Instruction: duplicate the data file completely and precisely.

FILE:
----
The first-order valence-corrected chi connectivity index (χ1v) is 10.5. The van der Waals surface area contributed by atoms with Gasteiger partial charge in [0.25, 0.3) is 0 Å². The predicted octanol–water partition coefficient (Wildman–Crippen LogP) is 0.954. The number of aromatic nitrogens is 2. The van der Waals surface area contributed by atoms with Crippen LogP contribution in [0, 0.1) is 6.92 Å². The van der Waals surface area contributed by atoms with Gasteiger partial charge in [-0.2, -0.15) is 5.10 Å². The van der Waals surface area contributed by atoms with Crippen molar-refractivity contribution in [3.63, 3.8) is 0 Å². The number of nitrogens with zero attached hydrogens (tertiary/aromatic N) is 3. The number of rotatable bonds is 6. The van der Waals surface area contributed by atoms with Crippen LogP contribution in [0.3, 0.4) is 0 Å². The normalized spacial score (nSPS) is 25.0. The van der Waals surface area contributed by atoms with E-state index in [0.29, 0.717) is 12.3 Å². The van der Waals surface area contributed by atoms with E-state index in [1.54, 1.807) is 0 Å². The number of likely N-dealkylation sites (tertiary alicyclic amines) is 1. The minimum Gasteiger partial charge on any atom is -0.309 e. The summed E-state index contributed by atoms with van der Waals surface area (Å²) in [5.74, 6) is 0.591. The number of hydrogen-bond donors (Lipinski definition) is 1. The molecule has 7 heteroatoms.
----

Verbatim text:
The first-order valence-corrected chi connectivity index (χ1v) is 10.5. The van der Waals surface area contributed by atoms with Gasteiger partial charge in [0.25, 0.3) is 0 Å². The predicted octanol–water partition coefficient (Wildman–Crippen LogP) is 0.954. The number of aromatic nitrogens is 2. The van der Waals surface area contributed by atoms with Crippen LogP contribution in [0, 0.1) is 6.92 Å². The van der Waals surface area contributed by atoms with Gasteiger partial charge in [-0.2, -0.15) is 5.10 Å². The van der Waals surface area contributed by atoms with Crippen molar-refractivity contribution in [3.63, 3.8) is 0 Å². The number of nitrogens with zero attached hydrogens (tertiary/aromatic N) is 3. The number of rotatable bonds is 6. The van der Waals surface area contributed by atoms with Crippen LogP contribution in [0.3, 0.4) is 0 Å². The normalized spacial score (nSPS) is 25.0. The van der Waals surface area contributed by atoms with E-state index in [0.29, 0.717) is 12.3 Å². The van der Waals surface area contributed by atoms with E-state index in [1.54, 1.807) is 0 Å². The number of likely N-dealkylation sites (tertiary alicyclic amines) is 1. The minimum Gasteiger partial charge on any atom is -0.309 e. The summed E-state index contributed by atoms with van der Waals surface area (Å²) in [5.74, 6) is 0.591. The number of hydrogen-bond donors (Lipinski definition) is 1. The molecule has 7 heteroatoms.